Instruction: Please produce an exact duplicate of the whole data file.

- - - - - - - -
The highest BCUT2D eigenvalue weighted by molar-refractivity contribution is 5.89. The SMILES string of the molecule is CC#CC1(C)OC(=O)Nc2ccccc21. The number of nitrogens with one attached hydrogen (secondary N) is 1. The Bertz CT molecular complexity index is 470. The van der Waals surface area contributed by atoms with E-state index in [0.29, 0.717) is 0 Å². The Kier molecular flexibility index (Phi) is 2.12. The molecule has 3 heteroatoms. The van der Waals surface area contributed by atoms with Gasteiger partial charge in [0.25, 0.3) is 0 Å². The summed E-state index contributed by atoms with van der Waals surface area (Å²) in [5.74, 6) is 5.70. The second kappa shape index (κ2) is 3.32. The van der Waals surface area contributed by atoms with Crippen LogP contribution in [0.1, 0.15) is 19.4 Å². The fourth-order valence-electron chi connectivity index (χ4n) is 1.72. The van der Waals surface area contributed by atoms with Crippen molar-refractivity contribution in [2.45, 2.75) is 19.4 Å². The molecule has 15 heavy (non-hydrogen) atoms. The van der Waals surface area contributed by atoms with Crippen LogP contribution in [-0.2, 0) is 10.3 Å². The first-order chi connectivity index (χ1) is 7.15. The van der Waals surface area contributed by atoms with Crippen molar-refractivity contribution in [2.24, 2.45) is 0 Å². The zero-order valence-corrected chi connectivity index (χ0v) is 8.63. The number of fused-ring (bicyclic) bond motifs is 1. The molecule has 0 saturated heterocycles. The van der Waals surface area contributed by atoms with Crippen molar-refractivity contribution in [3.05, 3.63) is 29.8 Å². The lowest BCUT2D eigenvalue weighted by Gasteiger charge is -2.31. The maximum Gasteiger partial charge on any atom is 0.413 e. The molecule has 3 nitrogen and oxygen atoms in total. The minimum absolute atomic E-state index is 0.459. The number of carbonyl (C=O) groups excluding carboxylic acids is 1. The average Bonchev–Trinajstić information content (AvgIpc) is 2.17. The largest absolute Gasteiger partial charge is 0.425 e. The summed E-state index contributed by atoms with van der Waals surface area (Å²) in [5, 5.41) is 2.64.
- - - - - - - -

The highest BCUT2D eigenvalue weighted by molar-refractivity contribution is 5.89. The SMILES string of the molecule is CC#CC1(C)OC(=O)Nc2ccccc21. The number of nitrogens with one attached hydrogen (secondary N) is 1. The Bertz CT molecular complexity index is 470. The van der Waals surface area contributed by atoms with E-state index in [0.29, 0.717) is 0 Å². The Kier molecular flexibility index (Phi) is 2.12. The molecule has 3 heteroatoms. The van der Waals surface area contributed by atoms with Gasteiger partial charge in [0.25, 0.3) is 0 Å². The summed E-state index contributed by atoms with van der Waals surface area (Å²) in [5.74, 6) is 5.70. The second kappa shape index (κ2) is 3.32. The van der Waals surface area contributed by atoms with Crippen LogP contribution in [0.1, 0.15) is 19.4 Å². The fourth-order valence-electron chi connectivity index (χ4n) is 1.72. The van der Waals surface area contributed by atoms with Crippen molar-refractivity contribution in [2.45, 2.75) is 19.4 Å². The molecule has 15 heavy (non-hydrogen) atoms. The van der Waals surface area contributed by atoms with Crippen LogP contribution in [-0.2, 0) is 10.3 Å². The first-order chi connectivity index (χ1) is 7.15. The van der Waals surface area contributed by atoms with Crippen molar-refractivity contribution in [2.24, 2.45) is 0 Å². The zero-order valence-corrected chi connectivity index (χ0v) is 8.63. The number of fused-ring (bicyclic) bond motifs is 1. The molecule has 0 saturated heterocycles. The van der Waals surface area contributed by atoms with Crippen molar-refractivity contribution in [3.05, 3.63) is 29.8 Å². The lowest BCUT2D eigenvalue weighted by Gasteiger charge is -2.31. The maximum Gasteiger partial charge on any atom is 0.413 e. The molecule has 3 nitrogen and oxygen atoms in total. The minimum absolute atomic E-state index is 0.459. The number of carbonyl (C=O) groups excluding carboxylic acids is 1. The average Bonchev–Trinajstić information content (AvgIpc) is 2.17. The largest absolute Gasteiger partial charge is 0.425 e. The summed E-state index contributed by atoms with van der Waals surface area (Å²) in [5, 5.41) is 2.64.